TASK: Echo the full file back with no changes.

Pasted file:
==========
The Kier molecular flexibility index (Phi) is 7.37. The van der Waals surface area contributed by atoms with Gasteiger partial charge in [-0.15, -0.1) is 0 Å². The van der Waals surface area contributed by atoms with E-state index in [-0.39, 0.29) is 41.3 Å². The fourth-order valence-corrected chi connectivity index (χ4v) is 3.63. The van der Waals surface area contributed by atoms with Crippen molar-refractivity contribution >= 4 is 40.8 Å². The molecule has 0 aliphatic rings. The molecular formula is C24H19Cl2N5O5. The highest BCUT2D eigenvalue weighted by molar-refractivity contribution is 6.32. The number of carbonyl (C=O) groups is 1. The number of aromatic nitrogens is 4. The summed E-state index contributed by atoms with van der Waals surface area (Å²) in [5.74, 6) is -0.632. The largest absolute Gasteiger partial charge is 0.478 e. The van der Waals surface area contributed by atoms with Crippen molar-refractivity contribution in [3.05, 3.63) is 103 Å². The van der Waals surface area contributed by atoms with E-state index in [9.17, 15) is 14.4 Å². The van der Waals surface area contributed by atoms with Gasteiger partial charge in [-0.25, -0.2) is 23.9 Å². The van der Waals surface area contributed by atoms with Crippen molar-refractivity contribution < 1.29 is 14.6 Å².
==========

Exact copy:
The Kier molecular flexibility index (Phi) is 7.37. The van der Waals surface area contributed by atoms with Gasteiger partial charge in [-0.15, -0.1) is 0 Å². The van der Waals surface area contributed by atoms with E-state index in [-0.39, 0.29) is 41.3 Å². The fourth-order valence-corrected chi connectivity index (χ4v) is 3.63. The van der Waals surface area contributed by atoms with Crippen molar-refractivity contribution >= 4 is 40.8 Å². The molecule has 0 aliphatic rings. The molecular formula is C24H19Cl2N5O5. The highest BCUT2D eigenvalue weighted by molar-refractivity contribution is 6.32. The number of carbonyl (C=O) groups is 1. The number of aromatic nitrogens is 4. The summed E-state index contributed by atoms with van der Waals surface area (Å²) in [5.74, 6) is -0.632. The largest absolute Gasteiger partial charge is 0.478 e. The van der Waals surface area contributed by atoms with Crippen molar-refractivity contribution in [3.05, 3.63) is 103 Å². The van der Waals surface area contributed by atoms with E-state index in [9.17, 15) is 14.4 Å². The van der Waals surface area contributed by atoms with Gasteiger partial charge in [-0.25, -0.2) is 23.9 Å². The van der Waals surface area contributed by atoms with Crippen molar-refractivity contribution < 1.29 is 14.6 Å².